Responsible Tourism: A Gift That Keeps On Giving


Dan Sullivan in Knysna

Collette Vacations' Dan Sullivan in Knysna, South Africa, at a Collette Foundation-supported school


Dan Sullivan, president and CEO of Collette Vacations, writes about how travel reveals challenges the poor face, and how the industry can help

Travel is a privilege that I have been fortunate to enjoy throughout my life; a trip to Antarctica in 2008 marked my seventh continent visited. And while I have seen the most beautiful places in the world, traveling has also revealed the challenges many poor people—especially children—face every day.

The inspiration behind the launch of The Collette Foundation, an employee-run global effort focused on improving the lives of children in the worldwide communities that Collette’s travelers visit, was a school in a village above the Sacred Valley in Peru called Pampallacta. I visited the school in 2006 and was shocked by how undernourished the kids were. These children had only potatoes to eat for breakfast, lunch and dinner. That’s when I knew that we must help our global neighbors.

Since that day, The Collette Foundation has reached out to 20 communities around the world—from South Africa and Ireland to right here in the U.S. And we have been able to make a difference, one community, one project at a time. From the donation of hippo rollers in South Africa that alleviates much of the challenges associated with the collection of water, to providing winter coats and pants for students in Tibet where sub-zero temperatures are common in the winter, the Foundation is thriving thanks to the hard work of Collette’s employees, of which about 10 percent of our worldwide workforce have volunteered to participate.

What I like most about the operation of the foundation is that it gives not only our employees the opportunity to be involved but also our global vendor partners and, most notably, our passengers on tour. While we struggled a bit over whether traditional escorted group touring could co-exist with responsible tourism, the debate was short-lived. For every tour that visits a Collette Foundation project site, the response has been incredibly positive. We are able to add another dimension to the travel experience. In fact, many of our guests tell me they plan to continue contributing to the project!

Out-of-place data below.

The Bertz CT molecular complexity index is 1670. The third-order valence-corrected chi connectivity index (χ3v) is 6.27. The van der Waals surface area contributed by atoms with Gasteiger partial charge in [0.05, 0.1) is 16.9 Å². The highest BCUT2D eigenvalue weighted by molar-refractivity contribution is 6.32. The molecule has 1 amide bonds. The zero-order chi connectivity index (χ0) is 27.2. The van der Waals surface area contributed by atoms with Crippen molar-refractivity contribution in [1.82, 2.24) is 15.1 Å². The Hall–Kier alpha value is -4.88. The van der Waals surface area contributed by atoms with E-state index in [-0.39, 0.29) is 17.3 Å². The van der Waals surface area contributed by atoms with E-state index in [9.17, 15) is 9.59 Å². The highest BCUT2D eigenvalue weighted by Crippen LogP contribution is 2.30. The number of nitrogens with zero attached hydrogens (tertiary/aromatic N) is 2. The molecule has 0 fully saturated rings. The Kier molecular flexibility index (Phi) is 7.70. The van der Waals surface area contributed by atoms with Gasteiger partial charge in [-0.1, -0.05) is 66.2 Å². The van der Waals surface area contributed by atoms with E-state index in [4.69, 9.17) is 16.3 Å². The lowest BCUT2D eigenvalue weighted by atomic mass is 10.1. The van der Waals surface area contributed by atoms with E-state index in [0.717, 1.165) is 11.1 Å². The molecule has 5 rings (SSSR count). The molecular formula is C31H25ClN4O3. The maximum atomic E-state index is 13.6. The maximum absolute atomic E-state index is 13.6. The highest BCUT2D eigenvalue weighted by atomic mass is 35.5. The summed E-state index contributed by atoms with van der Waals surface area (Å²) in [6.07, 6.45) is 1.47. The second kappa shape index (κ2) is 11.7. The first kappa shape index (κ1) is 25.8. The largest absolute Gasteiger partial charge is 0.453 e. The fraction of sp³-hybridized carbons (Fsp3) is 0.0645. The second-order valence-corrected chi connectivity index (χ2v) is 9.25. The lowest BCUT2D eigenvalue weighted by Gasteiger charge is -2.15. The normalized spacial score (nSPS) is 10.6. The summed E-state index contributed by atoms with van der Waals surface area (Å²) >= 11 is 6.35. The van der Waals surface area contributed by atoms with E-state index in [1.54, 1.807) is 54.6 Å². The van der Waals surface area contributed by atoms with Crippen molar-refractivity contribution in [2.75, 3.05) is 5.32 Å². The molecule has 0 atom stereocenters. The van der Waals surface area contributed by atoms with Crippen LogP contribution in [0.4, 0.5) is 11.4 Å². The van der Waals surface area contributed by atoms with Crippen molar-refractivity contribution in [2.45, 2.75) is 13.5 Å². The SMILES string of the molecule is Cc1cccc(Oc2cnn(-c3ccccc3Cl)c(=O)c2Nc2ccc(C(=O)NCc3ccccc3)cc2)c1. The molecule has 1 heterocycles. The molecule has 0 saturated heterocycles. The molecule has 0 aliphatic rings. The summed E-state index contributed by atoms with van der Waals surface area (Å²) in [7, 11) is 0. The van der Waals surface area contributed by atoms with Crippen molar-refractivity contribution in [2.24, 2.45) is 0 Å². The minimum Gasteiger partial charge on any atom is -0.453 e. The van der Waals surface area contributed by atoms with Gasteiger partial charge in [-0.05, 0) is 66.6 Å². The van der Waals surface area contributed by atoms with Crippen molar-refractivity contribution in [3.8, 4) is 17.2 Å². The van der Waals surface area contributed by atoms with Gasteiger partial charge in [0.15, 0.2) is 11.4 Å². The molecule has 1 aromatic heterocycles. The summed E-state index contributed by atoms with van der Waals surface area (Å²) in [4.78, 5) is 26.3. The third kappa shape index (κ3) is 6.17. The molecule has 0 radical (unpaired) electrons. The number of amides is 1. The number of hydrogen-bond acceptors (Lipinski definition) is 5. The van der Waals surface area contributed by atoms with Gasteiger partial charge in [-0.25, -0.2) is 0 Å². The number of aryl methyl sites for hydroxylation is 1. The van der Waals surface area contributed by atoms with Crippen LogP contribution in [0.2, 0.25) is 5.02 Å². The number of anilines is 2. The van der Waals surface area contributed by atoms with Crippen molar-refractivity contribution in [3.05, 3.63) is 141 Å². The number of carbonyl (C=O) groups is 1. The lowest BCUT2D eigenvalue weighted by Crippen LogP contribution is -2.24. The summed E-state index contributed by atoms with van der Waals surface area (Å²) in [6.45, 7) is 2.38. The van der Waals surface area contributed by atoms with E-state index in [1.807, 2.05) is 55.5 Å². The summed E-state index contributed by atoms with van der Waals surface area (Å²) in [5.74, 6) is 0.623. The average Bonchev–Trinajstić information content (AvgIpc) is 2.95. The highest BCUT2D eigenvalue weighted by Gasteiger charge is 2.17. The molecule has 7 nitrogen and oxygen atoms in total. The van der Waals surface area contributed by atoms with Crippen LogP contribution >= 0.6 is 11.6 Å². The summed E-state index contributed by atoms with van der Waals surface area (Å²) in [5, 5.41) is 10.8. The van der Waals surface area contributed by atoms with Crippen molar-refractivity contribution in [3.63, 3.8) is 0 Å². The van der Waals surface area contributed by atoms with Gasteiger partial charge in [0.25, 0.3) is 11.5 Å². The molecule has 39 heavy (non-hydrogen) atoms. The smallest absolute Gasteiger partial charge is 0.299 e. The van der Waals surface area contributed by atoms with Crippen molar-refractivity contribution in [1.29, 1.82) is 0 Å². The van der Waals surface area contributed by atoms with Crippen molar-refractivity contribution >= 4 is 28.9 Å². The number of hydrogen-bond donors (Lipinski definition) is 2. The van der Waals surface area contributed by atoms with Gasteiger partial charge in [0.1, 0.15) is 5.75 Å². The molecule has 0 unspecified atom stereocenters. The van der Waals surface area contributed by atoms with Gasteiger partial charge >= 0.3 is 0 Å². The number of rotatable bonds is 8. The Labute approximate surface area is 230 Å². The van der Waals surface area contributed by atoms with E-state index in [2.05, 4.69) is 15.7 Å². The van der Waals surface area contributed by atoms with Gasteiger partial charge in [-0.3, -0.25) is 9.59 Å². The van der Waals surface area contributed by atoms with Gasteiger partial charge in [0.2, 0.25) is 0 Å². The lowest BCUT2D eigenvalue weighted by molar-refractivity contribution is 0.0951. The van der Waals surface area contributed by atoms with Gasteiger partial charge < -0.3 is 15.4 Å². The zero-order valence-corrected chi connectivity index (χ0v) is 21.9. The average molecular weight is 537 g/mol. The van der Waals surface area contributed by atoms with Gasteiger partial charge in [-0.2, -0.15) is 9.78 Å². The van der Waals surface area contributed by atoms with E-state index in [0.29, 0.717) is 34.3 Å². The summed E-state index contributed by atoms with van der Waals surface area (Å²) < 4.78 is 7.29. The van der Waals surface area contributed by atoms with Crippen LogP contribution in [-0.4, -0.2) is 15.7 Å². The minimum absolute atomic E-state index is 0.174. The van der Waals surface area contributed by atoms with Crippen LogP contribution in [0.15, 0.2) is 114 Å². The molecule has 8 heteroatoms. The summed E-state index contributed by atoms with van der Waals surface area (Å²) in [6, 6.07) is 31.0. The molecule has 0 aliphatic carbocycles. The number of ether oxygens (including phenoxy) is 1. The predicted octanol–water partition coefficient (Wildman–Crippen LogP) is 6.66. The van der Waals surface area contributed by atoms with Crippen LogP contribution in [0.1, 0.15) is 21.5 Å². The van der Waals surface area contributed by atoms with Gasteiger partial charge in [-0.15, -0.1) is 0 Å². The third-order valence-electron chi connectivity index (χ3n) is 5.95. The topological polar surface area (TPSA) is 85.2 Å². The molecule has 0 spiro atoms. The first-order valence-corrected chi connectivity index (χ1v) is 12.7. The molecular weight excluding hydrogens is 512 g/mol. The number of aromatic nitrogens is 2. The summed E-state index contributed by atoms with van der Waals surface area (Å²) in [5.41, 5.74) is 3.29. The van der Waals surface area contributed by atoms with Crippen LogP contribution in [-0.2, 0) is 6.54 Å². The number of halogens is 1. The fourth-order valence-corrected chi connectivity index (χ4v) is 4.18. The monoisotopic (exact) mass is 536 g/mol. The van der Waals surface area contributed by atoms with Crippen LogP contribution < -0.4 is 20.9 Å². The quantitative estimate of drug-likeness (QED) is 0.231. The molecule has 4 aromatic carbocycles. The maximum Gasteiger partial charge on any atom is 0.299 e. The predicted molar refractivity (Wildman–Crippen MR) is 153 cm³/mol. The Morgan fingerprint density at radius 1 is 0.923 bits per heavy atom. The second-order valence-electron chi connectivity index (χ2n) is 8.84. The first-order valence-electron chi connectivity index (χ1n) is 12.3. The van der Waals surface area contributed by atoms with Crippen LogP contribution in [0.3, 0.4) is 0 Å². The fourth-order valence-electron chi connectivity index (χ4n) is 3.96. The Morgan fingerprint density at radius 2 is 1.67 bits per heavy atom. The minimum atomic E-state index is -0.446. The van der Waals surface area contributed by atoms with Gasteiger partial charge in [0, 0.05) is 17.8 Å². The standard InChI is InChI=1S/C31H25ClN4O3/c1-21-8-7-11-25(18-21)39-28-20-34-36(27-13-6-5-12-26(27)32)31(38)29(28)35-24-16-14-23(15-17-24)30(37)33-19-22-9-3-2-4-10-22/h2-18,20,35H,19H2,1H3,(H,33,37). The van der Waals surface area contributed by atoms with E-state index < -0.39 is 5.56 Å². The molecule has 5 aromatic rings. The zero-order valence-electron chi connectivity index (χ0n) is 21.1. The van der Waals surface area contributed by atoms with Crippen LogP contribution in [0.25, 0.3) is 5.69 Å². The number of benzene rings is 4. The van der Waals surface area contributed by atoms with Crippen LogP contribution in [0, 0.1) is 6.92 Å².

One such story is that of Marilyn Armstrong, a Collette Vacations’ passenger who traveled to Peru in 2008 and visited the Hogar de Mercedes de Jesus Molina orphanage in Anta. Upon her return home, Marilyn reached out to her local quilting group and told them the story of her visit. Her group is now in the process of hand-making 25 quilts, one for each of the girls at the Hogar. Although Collette’s travelers are invited to make voluntary contributions, there is no pressure to do so.

As for the children of Pampallacta, I’m happy to report that The Collette Foundation, working with an organization called Peruvian Hearts, has begun a nutrition program that provides each child with a healthy breakfast and lunch as well as a multivitamin every day. To get to school, many of these children walk up to five miles a day, but now they no longer do so on an empty stomach. And that is only the beginning! The Collette Foundation will support the construction of a new dining hall and ventilated kitchen.

That’s the beauty of  The Collette Foundation—it keeps on giving and, in doing so, I hope it will inspire others in the travel industry to do what they can to help make a difference.